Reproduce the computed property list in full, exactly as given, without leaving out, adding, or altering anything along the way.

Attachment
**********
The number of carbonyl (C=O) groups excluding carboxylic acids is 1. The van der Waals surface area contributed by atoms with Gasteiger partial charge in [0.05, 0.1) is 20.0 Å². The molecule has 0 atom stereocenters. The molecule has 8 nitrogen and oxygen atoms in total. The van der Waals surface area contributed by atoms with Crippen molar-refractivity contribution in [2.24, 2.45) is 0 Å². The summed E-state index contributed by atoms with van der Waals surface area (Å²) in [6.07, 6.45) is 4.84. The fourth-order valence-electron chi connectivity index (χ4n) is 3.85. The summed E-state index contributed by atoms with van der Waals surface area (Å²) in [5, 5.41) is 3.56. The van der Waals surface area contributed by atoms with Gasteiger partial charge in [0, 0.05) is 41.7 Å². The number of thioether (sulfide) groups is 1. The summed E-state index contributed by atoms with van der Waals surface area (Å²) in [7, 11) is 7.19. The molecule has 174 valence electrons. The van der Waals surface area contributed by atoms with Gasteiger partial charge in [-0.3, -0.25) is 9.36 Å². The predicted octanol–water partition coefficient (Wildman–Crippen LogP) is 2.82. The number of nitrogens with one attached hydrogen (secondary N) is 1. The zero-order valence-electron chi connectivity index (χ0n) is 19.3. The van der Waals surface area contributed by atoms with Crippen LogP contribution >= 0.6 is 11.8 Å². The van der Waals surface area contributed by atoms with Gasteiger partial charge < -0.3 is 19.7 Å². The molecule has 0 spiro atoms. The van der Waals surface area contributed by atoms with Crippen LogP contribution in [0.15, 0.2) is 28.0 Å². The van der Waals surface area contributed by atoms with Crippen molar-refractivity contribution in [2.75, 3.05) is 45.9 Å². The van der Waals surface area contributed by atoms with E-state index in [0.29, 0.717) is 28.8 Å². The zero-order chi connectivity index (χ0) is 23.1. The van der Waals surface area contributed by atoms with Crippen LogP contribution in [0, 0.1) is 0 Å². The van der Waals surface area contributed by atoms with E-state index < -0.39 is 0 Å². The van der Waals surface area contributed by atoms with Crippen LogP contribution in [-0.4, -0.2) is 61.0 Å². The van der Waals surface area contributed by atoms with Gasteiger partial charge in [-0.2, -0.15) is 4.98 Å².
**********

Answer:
The number of carbonyl (C=O) groups excluding carboxylic acids is 1. The van der Waals surface area contributed by atoms with Gasteiger partial charge in [0.05, 0.1) is 20.0 Å². The molecule has 0 atom stereocenters. The molecule has 8 nitrogen and oxygen atoms in total. The van der Waals surface area contributed by atoms with Crippen molar-refractivity contribution in [2.24, 2.45) is 0 Å². The summed E-state index contributed by atoms with van der Waals surface area (Å²) in [6.07, 6.45) is 4.84. The fourth-order valence-electron chi connectivity index (χ4n) is 3.85. The summed E-state index contributed by atoms with van der Waals surface area (Å²) in [5, 5.41) is 3.56. The van der Waals surface area contributed by atoms with Gasteiger partial charge in [0, 0.05) is 41.7 Å². The number of thioether (sulfide) groups is 1. The summed E-state index contributed by atoms with van der Waals surface area (Å²) in [7, 11) is 7.19. The molecule has 174 valence electrons. The van der Waals surface area contributed by atoms with Gasteiger partial charge in [-0.3, -0.25) is 9.36 Å². The predicted octanol–water partition coefficient (Wildman–Crippen LogP) is 2.82. The number of nitrogens with one attached hydrogen (secondary N) is 1. The zero-order valence-electron chi connectivity index (χ0n) is 19.3. The van der Waals surface area contributed by atoms with Crippen LogP contribution >= 0.6 is 11.8 Å². The van der Waals surface area contributed by atoms with Gasteiger partial charge < -0.3 is 19.7 Å². The molecule has 0 spiro atoms. The van der Waals surface area contributed by atoms with Crippen LogP contribution in [0.15, 0.2) is 28.0 Å². The van der Waals surface area contributed by atoms with Crippen molar-refractivity contribution in [2.75, 3.05) is 45.9 Å². The van der Waals surface area contributed by atoms with E-state index in [0.29, 0.717) is 28.8 Å². The zero-order chi connectivity index (χ0) is 23.1. The van der Waals surface area contributed by atoms with Crippen LogP contribution in [0, 0.1) is 0 Å². The van der Waals surface area contributed by atoms with E-state index < -0.39 is 0 Å². The van der Waals surface area contributed by atoms with Crippen LogP contribution in [-0.4, -0.2) is 61.0 Å². The van der Waals surface area contributed by atoms with Gasteiger partial charge in [-0.2, -0.15) is 4.98 Å².